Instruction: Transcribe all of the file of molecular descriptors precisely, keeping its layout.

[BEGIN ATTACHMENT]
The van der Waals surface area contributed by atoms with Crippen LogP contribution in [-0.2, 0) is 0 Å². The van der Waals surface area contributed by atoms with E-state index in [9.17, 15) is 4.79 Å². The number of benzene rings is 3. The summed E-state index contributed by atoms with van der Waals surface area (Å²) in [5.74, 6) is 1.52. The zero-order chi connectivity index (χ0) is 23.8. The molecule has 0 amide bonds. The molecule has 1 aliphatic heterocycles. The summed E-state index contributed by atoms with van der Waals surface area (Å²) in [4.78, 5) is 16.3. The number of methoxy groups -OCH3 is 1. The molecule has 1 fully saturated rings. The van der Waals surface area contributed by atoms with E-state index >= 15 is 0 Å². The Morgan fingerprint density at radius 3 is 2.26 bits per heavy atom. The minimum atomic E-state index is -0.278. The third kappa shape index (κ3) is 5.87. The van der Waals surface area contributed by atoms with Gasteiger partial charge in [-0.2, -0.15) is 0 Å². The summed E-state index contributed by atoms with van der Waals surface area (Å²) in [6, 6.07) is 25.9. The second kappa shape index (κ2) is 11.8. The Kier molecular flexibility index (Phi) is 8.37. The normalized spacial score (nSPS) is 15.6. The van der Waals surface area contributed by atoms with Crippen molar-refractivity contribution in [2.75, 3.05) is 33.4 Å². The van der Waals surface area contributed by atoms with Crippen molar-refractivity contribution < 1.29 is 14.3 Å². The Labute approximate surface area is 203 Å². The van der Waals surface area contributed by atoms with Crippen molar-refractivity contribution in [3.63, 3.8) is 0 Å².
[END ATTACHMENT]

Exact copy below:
The van der Waals surface area contributed by atoms with Crippen LogP contribution in [-0.2, 0) is 0 Å². The van der Waals surface area contributed by atoms with E-state index in [9.17, 15) is 4.79 Å². The number of benzene rings is 3. The summed E-state index contributed by atoms with van der Waals surface area (Å²) in [5.74, 6) is 1.52. The zero-order chi connectivity index (χ0) is 23.8. The molecule has 0 amide bonds. The molecule has 1 aliphatic heterocycles. The summed E-state index contributed by atoms with van der Waals surface area (Å²) in [4.78, 5) is 16.3. The number of methoxy groups -OCH3 is 1. The molecule has 1 fully saturated rings. The van der Waals surface area contributed by atoms with E-state index >= 15 is 0 Å². The Morgan fingerprint density at radius 3 is 2.26 bits per heavy atom. The minimum atomic E-state index is -0.278. The third kappa shape index (κ3) is 5.87. The van der Waals surface area contributed by atoms with Gasteiger partial charge in [-0.2, -0.15) is 0 Å². The summed E-state index contributed by atoms with van der Waals surface area (Å²) in [6, 6.07) is 25.9. The second kappa shape index (κ2) is 11.8. The Kier molecular flexibility index (Phi) is 8.37. The normalized spacial score (nSPS) is 15.6. The van der Waals surface area contributed by atoms with Crippen molar-refractivity contribution in [2.75, 3.05) is 33.4 Å². The van der Waals surface area contributed by atoms with Crippen molar-refractivity contribution < 1.29 is 14.3 Å². The Labute approximate surface area is 203 Å². The van der Waals surface area contributed by atoms with Crippen molar-refractivity contribution in [3.63, 3.8) is 0 Å².